Owners of apartment buildings and brownstones can lower their insurance premiums by creating a building profile for the insurance company. Simply, this document presents the building in the most favorable way, ultimately demonstrating that the property poses a relatively low risk for the insurer.
Many different factors go into determining the premiums for landlord insurance, including construction type, replacement cost, number of units, claims history, housekeeping, occupancies and exposures. Insurance companies also check whether a building complies with current construction codes.
While some of the variables that influence landlord insurance premiums lay outside the owner’s control, the following tips can help building owners negotiate the best rates for their insurance policies.
- Maintain the property. Keep sidewalks free of major cracks. Make sure the proper handrails and fire escapes are installed. Repair the façade. Eradicate any mold. In addition, the following measures can make a building more attractive to insurance companies:
- Hard-wired smoke detectors
- Closed fire doors with panic hardware
- Well-lit hallways and walkways
- Child-safe window hardware
- Raise the deductible. Increasing the deductible is one of the easiest ways to control premium costs. This is the amount that the building owner would pay out of pocket, before the insurance company would cover any claims expense. The deductible should be raised to a level that will discourage indiscriminate claims, typically around $2,500. The premium money saved can be put into a fund to self-insure any small claims.
- Include safety-related improvements in the building profile. Make note of all measures taken to enhance the safety of the property. Alarm systems, security cameras, the addition of a doorman, and improved lighting can all make your property more appealing to an insurance underwriter.
- Review your building valuations regularly. The costs of labor and materials change over time. Discuss with your insurance broker the issues of co-insurance, actual cash value, replacement cost, and current rent rolls for loss of income exposure. Consider all the factors in estimating the cost per square foot to rebuild the building in the event of a loss.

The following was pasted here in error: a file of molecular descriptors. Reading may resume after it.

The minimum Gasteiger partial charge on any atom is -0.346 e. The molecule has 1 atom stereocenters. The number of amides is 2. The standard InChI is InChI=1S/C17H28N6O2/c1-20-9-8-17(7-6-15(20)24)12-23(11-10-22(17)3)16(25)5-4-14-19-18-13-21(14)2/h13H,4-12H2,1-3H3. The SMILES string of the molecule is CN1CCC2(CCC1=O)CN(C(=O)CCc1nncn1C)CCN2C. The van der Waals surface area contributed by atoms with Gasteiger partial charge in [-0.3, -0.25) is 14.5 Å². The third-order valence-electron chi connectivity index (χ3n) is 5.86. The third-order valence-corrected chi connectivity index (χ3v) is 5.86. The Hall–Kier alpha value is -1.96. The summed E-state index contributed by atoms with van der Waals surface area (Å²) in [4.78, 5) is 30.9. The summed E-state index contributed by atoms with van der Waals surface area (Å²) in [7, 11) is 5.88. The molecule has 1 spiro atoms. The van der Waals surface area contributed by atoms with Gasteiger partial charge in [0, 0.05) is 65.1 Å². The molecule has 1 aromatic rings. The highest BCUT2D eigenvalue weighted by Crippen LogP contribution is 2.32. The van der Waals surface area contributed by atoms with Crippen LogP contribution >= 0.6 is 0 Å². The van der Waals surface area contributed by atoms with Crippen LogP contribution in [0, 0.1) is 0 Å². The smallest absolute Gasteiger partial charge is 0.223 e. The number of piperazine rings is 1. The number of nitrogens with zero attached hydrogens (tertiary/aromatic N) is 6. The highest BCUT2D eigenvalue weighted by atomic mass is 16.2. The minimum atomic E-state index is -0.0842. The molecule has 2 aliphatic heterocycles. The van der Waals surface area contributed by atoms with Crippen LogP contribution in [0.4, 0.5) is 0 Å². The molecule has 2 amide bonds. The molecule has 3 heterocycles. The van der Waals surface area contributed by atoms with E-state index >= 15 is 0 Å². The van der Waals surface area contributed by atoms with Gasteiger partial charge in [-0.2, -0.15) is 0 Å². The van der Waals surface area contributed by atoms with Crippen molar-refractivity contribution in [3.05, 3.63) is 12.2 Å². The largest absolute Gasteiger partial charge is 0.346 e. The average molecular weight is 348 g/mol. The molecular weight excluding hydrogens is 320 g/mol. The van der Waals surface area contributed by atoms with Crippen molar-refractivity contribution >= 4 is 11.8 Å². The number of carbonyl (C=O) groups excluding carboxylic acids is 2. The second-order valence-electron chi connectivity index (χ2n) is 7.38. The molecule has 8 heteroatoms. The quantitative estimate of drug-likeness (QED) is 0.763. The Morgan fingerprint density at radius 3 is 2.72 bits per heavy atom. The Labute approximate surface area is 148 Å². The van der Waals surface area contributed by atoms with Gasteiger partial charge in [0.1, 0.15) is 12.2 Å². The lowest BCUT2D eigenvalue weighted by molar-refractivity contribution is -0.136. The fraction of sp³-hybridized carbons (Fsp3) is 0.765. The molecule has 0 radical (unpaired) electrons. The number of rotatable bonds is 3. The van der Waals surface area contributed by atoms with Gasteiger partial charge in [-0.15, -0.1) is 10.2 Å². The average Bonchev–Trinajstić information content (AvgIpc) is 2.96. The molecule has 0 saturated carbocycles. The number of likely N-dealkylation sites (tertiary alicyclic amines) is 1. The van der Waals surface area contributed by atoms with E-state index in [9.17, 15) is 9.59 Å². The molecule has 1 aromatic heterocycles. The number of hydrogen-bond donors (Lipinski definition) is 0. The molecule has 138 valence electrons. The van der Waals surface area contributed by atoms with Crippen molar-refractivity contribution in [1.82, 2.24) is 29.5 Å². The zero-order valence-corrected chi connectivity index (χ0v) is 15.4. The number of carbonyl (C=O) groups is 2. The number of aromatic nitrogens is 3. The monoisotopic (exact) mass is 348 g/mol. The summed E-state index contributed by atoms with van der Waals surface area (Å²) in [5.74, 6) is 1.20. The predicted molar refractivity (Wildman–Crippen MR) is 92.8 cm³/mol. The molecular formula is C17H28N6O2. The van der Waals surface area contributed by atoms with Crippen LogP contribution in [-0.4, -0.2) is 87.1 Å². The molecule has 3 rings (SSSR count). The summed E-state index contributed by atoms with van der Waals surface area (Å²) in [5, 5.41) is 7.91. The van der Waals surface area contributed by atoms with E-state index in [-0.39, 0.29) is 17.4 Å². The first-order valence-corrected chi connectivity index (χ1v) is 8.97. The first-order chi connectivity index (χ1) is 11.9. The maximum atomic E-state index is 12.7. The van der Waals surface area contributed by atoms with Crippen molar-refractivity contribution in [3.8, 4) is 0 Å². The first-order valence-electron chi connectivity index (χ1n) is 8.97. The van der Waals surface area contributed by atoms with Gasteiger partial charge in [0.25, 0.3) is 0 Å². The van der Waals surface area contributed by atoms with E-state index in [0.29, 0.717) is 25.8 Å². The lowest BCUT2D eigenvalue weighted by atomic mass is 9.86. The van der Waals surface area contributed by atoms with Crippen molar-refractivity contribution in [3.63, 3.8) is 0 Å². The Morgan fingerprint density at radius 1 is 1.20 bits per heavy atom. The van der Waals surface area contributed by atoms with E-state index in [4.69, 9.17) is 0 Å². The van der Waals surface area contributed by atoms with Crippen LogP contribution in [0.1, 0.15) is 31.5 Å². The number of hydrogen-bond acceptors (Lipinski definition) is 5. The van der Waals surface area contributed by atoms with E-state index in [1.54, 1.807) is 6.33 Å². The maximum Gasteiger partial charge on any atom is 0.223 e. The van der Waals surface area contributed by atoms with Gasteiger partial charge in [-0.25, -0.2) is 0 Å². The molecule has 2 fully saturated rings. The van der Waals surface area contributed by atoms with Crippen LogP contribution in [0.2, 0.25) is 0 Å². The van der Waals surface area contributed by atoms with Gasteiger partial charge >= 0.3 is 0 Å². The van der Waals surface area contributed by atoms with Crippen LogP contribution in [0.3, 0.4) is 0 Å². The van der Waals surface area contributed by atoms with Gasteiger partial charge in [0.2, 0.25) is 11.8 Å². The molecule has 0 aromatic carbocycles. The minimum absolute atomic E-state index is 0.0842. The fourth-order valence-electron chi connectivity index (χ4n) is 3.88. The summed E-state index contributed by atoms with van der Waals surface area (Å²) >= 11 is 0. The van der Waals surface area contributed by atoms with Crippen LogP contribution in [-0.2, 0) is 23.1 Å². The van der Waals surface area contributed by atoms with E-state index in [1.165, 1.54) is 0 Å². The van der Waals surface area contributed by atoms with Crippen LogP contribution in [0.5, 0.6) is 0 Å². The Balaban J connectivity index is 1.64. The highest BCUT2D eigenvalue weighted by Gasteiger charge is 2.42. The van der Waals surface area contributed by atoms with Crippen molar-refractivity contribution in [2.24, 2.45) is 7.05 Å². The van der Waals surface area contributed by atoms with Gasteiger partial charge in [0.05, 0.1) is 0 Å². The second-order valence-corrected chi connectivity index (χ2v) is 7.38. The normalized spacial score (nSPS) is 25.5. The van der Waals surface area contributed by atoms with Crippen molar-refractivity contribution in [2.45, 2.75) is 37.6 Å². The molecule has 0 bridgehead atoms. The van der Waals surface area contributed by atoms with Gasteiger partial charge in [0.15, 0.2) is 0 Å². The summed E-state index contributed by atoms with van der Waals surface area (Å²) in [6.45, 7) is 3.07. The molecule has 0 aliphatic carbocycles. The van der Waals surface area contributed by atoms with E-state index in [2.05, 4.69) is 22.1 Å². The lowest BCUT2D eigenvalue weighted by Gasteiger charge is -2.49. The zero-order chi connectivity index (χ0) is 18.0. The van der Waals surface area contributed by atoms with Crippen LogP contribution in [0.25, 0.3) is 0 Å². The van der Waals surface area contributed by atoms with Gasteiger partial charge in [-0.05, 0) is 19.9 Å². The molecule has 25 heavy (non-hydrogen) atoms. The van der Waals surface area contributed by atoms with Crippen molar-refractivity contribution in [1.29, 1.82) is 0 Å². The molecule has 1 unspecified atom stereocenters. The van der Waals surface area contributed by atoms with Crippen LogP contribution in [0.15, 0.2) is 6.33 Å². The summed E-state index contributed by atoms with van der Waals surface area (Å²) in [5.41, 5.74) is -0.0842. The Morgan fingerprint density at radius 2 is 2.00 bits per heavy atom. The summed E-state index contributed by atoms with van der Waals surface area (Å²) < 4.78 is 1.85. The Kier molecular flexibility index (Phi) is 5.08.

- Get credit for new systems. Newer is better in the insurance industry. Advise your broker of building upgrades and repairs. Upgrades to major systems, such as heating, electric and plumbing, can greatly improve a risk profile, which may lead to better pricing and broader terms when it comes time for renewal quotes.
- Combine multiple locations with a master policy. Often, building owners can negotiate better rates by scheduling different properties on a single policy. Separate policies run the risk of being overlooked or not getting the proper credits applied to each. A master policy allows owners to view all properties scheduled with their respective coverages.
- Use an insurance broker who specializes in real estate. An independent, experienced broker is not obligated to a particular insurance company and will hard on the owner’s behalf. He or she will know the various markets and can present a property to many insurance companies that will compete for the business. Find someone who will work on your behalf year-round, ensuring that you receive the best protection at the lowest rate – not an agent who simply sends a bill at the time of renewal.
Lower landlord insurance is a good thing, but cheaper is not always better. The insurance broker and building owner should work together all year long to present the property in the best light and to keep the property’s risk profile up to date. As a result, insurance companies will reward such diligence and ongoing risk management with lower rates and broader terms.